Review by Charles Hutchinson
YORK company Pick Me Up Theatre mark their tenth anniversary with a rollicking celebration of the joys of theatre, Shakespeare In Love.
Adapted for the stage by Billy Elliot writer Lee Hall from Tom Stoppard and Marc Norman’s screenplay for the Oscar-winning 1999 film, the Elizabethan love story will be performed under the direction of Bard buff Mark Hird at Theatre@ 41, Monkgate, from tomorrow (1/4/2022) to April 9.
First staged by Sonia Friedman Productions in the West End with Cheek By Jowl’s Declan Donnellan in the director’s chair in 2014, Hall’s play was snapped up for its York premiere by Pick Me Up’s ever-alert founder, artistic director, designer and producer, Robert Readman (who will be making a rare appearance as actor Ned Alleyn).
“When Robert got the rights, I read it, and straightaway I thought, ‘my god, it’s brilliant’, with Stoppard and Norman as the starting point for the fantastic script, and Lee Hall then transforming it into a great piece of theatre,” says director Mark Hird.
“Anyone who thinks this Shakespeare In Love will be just the film on stage, it’s absolutely not. It’s so theatrical, and that makes it such a joy to put on. That’s what so special about it: it’s a love letter to theatre as well as being a great love story.
“Anyone who comes to the play who loves theatre will leave with a great big smile on their face at all the theatrical allusions. Lee Hall has put even more theatre aficionado jokes in there.”
Shakespeare In Love delights in the love story of struggling young playwright Will Shakespeare (played by George Stagnell) and feisty, free-spirited young noblewoman Viola de Lesseps (Sanna Jeppsson), his greatest admirer, who helps him to overcome writer’s block and becomes his muse.
She will stop at nothing, even breaking the law and dressing as a boy actor to appear in his next play, whereupon, in this turbulent world of mistaken identity, ruthless scheming and backstage theatrics, Will’s love for Viola quickly blossoms, inspiring him to write his breakthrough romantic drama, Romeo and Juliet.
“Basically, you have Will Shakespeare right back in the early days of his career, having done Titus Andronicus, Two Gentlemen Of Verona and Henry VI, but he’s not yet had a big hit,” says Mark.
“All Marlowe’s plays are being bigger hits at the time, and in fact there’s a lot more of Kit Marlowe in the play than there was in the film,” says George.
“But the love story is still at the heart of the play, and it’s as beautiful on stage as it was in the film, but there’s now a lot more changes of energy, moving back and forth from the chaotic rehearsals, and all the fun that goes with that, interspersed with the love story,” says Mark.
Sanna first saw the film on Swedish TV with Swedish subtitles before moving to Britain and has watched it again since landing her role as the ground-breaking Viola. “She’s a very brave woman, doing something that was forbidden at the time; something she wouldn’t be allowed to do, being in a space she wouldn’t have had access to as herself, having to take the guise of a boy actor, Thomas Kent,” she says.
“Being on stage, feeling so alive for the first time, I can connect with that. I remember going on a backstage tour of Mamma Mia!, and then getting to go out on to this amazing stage and looking at all those seats, and wanting to be on there performing.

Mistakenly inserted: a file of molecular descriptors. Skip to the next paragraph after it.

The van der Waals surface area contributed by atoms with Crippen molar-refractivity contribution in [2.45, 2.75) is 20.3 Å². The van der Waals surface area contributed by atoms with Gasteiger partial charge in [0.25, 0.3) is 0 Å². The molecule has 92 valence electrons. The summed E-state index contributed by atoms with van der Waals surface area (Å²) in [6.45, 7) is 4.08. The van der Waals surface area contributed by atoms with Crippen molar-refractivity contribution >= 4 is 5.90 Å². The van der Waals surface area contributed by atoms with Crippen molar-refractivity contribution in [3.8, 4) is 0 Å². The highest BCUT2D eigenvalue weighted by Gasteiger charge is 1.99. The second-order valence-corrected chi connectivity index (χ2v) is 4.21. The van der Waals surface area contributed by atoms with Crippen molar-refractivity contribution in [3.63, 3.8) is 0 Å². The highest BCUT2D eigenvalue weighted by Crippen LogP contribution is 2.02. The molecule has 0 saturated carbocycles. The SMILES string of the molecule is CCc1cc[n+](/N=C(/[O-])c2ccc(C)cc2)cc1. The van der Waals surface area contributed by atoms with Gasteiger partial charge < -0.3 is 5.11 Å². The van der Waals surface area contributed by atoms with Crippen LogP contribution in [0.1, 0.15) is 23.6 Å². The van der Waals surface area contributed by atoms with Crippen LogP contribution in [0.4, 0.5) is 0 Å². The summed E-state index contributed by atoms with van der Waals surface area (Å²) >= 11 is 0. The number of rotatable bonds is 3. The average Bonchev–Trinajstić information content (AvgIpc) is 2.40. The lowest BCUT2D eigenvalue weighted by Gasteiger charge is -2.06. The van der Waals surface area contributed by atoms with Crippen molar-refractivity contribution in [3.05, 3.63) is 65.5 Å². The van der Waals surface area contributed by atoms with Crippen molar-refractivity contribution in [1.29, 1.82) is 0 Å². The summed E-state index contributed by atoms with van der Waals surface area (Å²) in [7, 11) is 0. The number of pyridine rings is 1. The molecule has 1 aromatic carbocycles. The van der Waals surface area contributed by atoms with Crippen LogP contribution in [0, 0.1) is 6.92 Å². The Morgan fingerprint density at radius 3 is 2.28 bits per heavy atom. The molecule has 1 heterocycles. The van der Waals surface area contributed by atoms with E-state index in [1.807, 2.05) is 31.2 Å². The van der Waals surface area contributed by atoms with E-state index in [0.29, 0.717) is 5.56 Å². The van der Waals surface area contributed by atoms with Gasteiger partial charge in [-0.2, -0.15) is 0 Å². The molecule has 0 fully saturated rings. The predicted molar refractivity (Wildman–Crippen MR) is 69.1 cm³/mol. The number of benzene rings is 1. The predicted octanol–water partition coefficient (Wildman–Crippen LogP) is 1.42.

“That’s what I bring with me when Viola comes on as Thomas Kent, knowing she shouldn’t be there, and normally could only imagine the audience looking at her.”
“I always like to go on stage before a show, when the auditorium is empty,” says George. “When it’s quiet and no-one’s there, you take the space in and imagine how it will erupt with life. It’s like the calm before the storm.”
Mark adds: “There’s something about an empty theatre: you can feel the presence of the ghosts of all those who have been there before.”
Sanna rejoins: “A theatre is a space where anything can happen, that moment of magic and then it’s gone.”
George has focused on playing young Will Shakespeare, not the feted Bard. “Pretty much since day one, I’ve had to come in not thinking ‘this is William Shakespeare’,” he says. “I don’t want to have that mentality of thinking about who he became, but to see him as this young man trying to find his way through a very complicated time in history, in the early days of his writing, when there was a lot of history that we don’t know and a lot of conjecture.”
Mark concurs: “That’s what’s so gorgeous about this piece. We all think we know about Shakespeare, but here we are watching a three-dimensional character called Will.”
Sanna had studied Shakespeare “a little bit at school, but not in its original language”, when growing up in Molkom, but when she lived out her long-held dream of moving to London in 2013, she attended the International College of Musical Theatre, rather than focusing on classical theatre.
“Almost every other person in London is an actor, which makes it hard there, and so I moved to York in 2019, where I now work as a civil servant for the Ministry of Justice, sitting on in trials sometimes.”
From courtroom dramas, Sanna’s attention now switches to courtship dramas on stage.
Pick Me Up Theatre in Shakespeare In Love, Theatre@41 Monkgate, York, April 1 to 9, 7.30pm, except April 3 and 4; 2.30pm, April 2, 3 and 9 . Box office: tickets.41monkgate.co.uk.
Copyright of The Press, York